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A Taobao.com toy at the headquarters of Alibaba Group Holding Ltd, the parent company of Taobao, in Hangzhou. Nelson Ching / Bloomberg
Alibaba Group Holding Ltd, the e-commerce giant, has fired the latest salvo across the bows of its main rivals, with the launch of a book-selling service through its subsidiary Tmall.com.
The new online service will go live on Thursday, promising 1.3 million titles, Alibaba said, through more than 1,000 online booksellers that market their stores on the site, putting it head-to-head with competitors including bookseller-turned e-commerce operator E-Commerce China Dangdang Inc and the Chinese branch of Amazon.com Inc.
Tmall will provide reference books, novels, and business-related books online, and its main customers are aged between 20 and 35.
The group's family of Internet-based businesses have already launched similar new expansions online, including home appliances, online travel and group-buying business, taking full advantage of its size to challenge established players in those sectors.
Industry watchers said they were looking forward to witnessing some fierce competition, as the main players fight for their share of what is already a cut-throat online book marketplace in China.
"This latest move by Tmall aims to fend off the challenge of 360Buy.com, its most equivalent rival in terms of revenues," said Qiu Lin, an Internet stocks analyst at Guosen Securities in Hong Kong.
"It (the launch of Tmall's book store) will at the same time intensify competition in the online book sector, and have an effect on Dangdang and Amazon China," he added.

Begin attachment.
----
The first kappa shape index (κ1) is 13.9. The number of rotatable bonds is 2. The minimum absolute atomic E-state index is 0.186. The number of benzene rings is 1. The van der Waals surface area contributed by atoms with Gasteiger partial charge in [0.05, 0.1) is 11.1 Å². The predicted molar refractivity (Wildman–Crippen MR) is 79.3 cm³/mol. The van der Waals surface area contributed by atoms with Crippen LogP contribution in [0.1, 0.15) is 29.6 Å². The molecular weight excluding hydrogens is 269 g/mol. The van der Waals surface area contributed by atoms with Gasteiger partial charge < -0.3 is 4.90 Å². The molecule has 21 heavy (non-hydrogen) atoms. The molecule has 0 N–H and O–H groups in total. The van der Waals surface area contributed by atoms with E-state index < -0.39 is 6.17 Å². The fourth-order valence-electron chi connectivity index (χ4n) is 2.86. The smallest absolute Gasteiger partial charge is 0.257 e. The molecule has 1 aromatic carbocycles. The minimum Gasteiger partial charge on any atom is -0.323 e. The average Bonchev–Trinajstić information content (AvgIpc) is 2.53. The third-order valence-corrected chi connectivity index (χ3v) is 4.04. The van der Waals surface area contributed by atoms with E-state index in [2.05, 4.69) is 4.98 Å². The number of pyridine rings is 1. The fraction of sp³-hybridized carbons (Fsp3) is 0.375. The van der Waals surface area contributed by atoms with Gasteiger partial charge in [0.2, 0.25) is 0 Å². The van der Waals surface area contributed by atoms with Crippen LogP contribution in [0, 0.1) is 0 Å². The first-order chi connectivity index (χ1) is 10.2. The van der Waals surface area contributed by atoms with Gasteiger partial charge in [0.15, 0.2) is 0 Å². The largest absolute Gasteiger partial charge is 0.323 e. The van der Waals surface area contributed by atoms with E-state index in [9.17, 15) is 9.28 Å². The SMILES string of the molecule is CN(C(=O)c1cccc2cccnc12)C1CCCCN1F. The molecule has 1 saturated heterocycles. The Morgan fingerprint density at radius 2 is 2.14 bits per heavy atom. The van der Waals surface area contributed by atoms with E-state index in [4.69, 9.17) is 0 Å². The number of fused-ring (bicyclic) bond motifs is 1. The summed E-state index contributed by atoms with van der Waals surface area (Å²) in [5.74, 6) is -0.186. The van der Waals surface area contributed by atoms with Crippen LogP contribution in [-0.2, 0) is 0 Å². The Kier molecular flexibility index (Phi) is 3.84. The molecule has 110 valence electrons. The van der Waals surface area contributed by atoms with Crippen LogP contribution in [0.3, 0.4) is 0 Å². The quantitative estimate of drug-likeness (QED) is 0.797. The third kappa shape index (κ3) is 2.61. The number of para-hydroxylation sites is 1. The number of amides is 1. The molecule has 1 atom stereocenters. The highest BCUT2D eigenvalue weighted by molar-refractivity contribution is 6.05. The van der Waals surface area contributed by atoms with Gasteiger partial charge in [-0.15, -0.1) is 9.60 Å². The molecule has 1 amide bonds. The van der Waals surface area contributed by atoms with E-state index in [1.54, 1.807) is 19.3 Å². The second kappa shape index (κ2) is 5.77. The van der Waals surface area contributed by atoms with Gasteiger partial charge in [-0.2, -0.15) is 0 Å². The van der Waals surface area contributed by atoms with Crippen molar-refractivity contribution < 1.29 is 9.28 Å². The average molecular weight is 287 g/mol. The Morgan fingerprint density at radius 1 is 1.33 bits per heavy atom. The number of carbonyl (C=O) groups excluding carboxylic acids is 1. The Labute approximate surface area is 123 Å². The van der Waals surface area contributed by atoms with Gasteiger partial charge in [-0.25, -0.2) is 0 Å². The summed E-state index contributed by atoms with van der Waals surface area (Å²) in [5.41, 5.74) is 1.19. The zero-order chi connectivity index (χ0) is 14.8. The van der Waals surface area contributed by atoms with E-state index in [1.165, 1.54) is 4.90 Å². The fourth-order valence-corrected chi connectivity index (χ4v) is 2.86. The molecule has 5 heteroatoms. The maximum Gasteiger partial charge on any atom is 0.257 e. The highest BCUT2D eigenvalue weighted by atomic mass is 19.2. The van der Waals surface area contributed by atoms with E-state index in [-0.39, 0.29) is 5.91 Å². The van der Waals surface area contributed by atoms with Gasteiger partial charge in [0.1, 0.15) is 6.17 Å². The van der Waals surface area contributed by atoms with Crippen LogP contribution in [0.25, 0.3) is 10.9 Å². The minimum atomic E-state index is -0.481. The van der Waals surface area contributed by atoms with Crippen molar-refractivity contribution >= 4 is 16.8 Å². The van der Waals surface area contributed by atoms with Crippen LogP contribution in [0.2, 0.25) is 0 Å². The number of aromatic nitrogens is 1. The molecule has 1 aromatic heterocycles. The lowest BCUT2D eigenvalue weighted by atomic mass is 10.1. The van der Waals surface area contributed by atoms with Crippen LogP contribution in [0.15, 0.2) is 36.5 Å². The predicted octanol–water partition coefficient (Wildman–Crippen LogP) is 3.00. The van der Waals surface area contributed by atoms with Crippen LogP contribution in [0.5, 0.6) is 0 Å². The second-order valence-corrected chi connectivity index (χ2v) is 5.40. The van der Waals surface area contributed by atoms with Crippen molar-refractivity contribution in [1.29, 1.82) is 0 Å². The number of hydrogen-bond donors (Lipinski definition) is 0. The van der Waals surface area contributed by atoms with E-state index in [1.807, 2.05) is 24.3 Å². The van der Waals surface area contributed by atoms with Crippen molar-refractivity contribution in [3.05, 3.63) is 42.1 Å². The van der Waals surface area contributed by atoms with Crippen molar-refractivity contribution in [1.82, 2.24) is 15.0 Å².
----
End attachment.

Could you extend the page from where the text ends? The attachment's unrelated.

The latest move by Alibaba continues the trend toward creating all-encompassing business-to-consumer websites, both in China and globally.
The change has resulted in fierce price wars breaking out among rivals, which for Alibaba here also include the e-commerce site of Suning, the home appliance seller, as well as Dangdang and 360Buy.com.
But the move to cover every retail angle doesn't come cheap.
Dangdang, for example, has racked up losses of more than 300 million yuan ($47 million) since the second quarter of last year, according to its financial reports, partly because of aggressive cuts in prices to fend off rivals.
Reacting to Tmall's entry into the book sector, Guo He, Dangdang's public relations director, said his firm was worrying "more about fewer people reading books than which e-commerce website they go to".
According to retail research company Analysys International, Dangdang had a 29.4 percent share of the book market among business-to-consumer players in the first quarter, just ahead of Amazon China's 27.5 percent stake.
Joe Tsai, chief financial officer of Alibaba Group, said the average margin of all of the group's units is more than 40 percent, according to a recent Wall Street Journal report.
For Taobao and Tmall, the country's two biggest online shopping websites by sales, average margins exceed 50 percent, he said.
Tmall generates revenue from advertising and commission from sales on its website.
(China Daily 06/13/2012 page15)